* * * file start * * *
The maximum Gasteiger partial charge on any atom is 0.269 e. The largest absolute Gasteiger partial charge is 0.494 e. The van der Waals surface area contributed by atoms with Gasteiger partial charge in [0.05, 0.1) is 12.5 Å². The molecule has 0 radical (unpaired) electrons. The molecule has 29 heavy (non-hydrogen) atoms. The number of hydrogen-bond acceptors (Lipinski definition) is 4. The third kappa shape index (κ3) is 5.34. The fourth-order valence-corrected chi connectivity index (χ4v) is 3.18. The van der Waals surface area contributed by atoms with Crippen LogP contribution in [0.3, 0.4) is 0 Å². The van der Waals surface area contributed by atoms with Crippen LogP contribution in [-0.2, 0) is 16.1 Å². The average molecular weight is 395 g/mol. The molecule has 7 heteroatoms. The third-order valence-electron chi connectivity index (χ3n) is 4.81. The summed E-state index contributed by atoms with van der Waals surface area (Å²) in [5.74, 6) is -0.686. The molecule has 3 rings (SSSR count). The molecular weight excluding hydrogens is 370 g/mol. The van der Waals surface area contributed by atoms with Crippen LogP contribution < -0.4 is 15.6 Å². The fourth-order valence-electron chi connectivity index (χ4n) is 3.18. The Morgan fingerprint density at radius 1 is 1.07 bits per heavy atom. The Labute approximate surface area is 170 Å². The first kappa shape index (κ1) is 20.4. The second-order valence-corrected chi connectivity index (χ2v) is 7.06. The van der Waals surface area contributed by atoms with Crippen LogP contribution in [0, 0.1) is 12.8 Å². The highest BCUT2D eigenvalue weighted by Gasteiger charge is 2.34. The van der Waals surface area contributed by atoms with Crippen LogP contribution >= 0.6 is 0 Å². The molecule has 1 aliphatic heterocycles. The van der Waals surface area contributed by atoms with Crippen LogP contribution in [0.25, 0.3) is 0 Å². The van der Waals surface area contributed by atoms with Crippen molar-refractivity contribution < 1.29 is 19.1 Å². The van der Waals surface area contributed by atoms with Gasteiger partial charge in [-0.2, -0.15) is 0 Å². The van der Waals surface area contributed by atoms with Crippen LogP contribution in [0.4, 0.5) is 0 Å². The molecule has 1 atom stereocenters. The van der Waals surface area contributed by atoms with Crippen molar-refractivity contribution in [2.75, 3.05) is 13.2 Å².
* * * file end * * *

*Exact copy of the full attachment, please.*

The maximum Gasteiger partial charge on any atom is 0.269 e. The largest absolute Gasteiger partial charge is 0.494 e. The van der Waals surface area contributed by atoms with Gasteiger partial charge in [0.05, 0.1) is 12.5 Å². The molecule has 0 radical (unpaired) electrons. The molecule has 29 heavy (non-hydrogen) atoms. The number of hydrogen-bond acceptors (Lipinski definition) is 4. The third kappa shape index (κ3) is 5.34. The fourth-order valence-corrected chi connectivity index (χ4v) is 3.18. The van der Waals surface area contributed by atoms with Crippen LogP contribution in [0.3, 0.4) is 0 Å². The van der Waals surface area contributed by atoms with Crippen LogP contribution in [-0.2, 0) is 16.1 Å². The average molecular weight is 395 g/mol. The molecule has 7 heteroatoms. The third-order valence-electron chi connectivity index (χ3n) is 4.81. The summed E-state index contributed by atoms with van der Waals surface area (Å²) in [5.74, 6) is -0.686. The molecule has 3 rings (SSSR count). The molecular weight excluding hydrogens is 370 g/mol. The van der Waals surface area contributed by atoms with Crippen LogP contribution < -0.4 is 15.6 Å². The fourth-order valence-electron chi connectivity index (χ4n) is 3.18. The Morgan fingerprint density at radius 1 is 1.07 bits per heavy atom. The Labute approximate surface area is 170 Å². The first kappa shape index (κ1) is 20.4. The second-order valence-corrected chi connectivity index (χ2v) is 7.06. The van der Waals surface area contributed by atoms with Crippen LogP contribution in [0, 0.1) is 12.8 Å². The highest BCUT2D eigenvalue weighted by Gasteiger charge is 2.34. The van der Waals surface area contributed by atoms with Crippen LogP contribution >= 0.6 is 0 Å². The molecule has 1 aliphatic heterocycles. The van der Waals surface area contributed by atoms with Crippen LogP contribution in [0.25, 0.3) is 0 Å². The van der Waals surface area contributed by atoms with Crippen molar-refractivity contribution < 1.29 is 19.1 Å². The van der Waals surface area contributed by atoms with Gasteiger partial charge in [-0.2, -0.15) is 0 Å². The van der Waals surface area contributed by atoms with Crippen LogP contribution in [0.4, 0.5) is 0 Å². The molecule has 1 atom stereocenters. The van der Waals surface area contributed by atoms with Crippen molar-refractivity contribution in [2.75, 3.05) is 13.2 Å².